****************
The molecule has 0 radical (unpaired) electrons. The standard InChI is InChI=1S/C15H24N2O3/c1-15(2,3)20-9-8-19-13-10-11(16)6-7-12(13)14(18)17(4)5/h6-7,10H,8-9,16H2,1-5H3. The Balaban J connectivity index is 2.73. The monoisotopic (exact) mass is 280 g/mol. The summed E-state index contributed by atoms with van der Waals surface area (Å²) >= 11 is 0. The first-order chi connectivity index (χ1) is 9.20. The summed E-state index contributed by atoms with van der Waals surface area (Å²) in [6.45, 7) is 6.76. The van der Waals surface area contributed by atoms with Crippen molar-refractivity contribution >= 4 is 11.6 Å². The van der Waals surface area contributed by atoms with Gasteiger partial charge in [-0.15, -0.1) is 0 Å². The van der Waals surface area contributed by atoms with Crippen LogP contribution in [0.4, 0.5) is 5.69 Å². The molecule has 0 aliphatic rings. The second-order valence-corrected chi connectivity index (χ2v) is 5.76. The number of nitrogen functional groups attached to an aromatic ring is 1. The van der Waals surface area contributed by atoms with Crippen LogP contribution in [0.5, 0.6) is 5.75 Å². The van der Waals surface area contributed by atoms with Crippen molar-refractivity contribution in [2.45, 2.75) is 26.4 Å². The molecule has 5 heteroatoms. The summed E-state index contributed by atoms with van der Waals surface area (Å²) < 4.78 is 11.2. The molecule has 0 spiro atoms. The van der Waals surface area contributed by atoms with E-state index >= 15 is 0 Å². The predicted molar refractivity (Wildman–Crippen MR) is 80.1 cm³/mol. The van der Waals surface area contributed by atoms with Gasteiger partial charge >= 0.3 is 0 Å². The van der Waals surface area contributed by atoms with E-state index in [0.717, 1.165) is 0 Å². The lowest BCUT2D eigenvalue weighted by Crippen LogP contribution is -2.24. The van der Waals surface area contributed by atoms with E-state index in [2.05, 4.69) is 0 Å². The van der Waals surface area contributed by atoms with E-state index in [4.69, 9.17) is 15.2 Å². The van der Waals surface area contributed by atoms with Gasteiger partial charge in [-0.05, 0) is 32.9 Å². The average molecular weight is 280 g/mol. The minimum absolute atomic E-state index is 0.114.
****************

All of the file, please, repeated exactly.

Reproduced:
The molecule has 0 radical (unpaired) electrons. The standard InChI is InChI=1S/C15H24N2O3/c1-15(2,3)20-9-8-19-13-10-11(16)6-7-12(13)14(18)17(4)5/h6-7,10H,8-9,16H2,1-5H3. The Balaban J connectivity index is 2.73. The monoisotopic (exact) mass is 280 g/mol. The summed E-state index contributed by atoms with van der Waals surface area (Å²) >= 11 is 0. The first-order chi connectivity index (χ1) is 9.20. The summed E-state index contributed by atoms with van der Waals surface area (Å²) in [6.45, 7) is 6.76. The van der Waals surface area contributed by atoms with Crippen molar-refractivity contribution >= 4 is 11.6 Å². The van der Waals surface area contributed by atoms with Gasteiger partial charge in [-0.15, -0.1) is 0 Å². The van der Waals surface area contributed by atoms with Crippen LogP contribution in [0.4, 0.5) is 5.69 Å². The molecule has 0 aliphatic rings. The second-order valence-corrected chi connectivity index (χ2v) is 5.76. The number of nitrogen functional groups attached to an aromatic ring is 1. The van der Waals surface area contributed by atoms with Crippen LogP contribution in [0.5, 0.6) is 5.75 Å². The van der Waals surface area contributed by atoms with Crippen molar-refractivity contribution in [2.45, 2.75) is 26.4 Å². The molecule has 5 heteroatoms. The summed E-state index contributed by atoms with van der Waals surface area (Å²) < 4.78 is 11.2. The molecule has 0 spiro atoms. The van der Waals surface area contributed by atoms with E-state index >= 15 is 0 Å². The predicted molar refractivity (Wildman–Crippen MR) is 80.1 cm³/mol. The van der Waals surface area contributed by atoms with Gasteiger partial charge >= 0.3 is 0 Å². The van der Waals surface area contributed by atoms with E-state index in [0.717, 1.165) is 0 Å². The lowest BCUT2D eigenvalue weighted by Crippen LogP contribution is -2.24. The van der Waals surface area contributed by atoms with E-state index in [2.05, 4.69) is 0 Å². The van der Waals surface area contributed by atoms with E-state index in [4.69, 9.17) is 15.2 Å². The van der Waals surface area contributed by atoms with Gasteiger partial charge in [-0.05, 0) is 32.9 Å². The average molecular weight is 280 g/mol. The minimum absolute atomic E-state index is 0.114.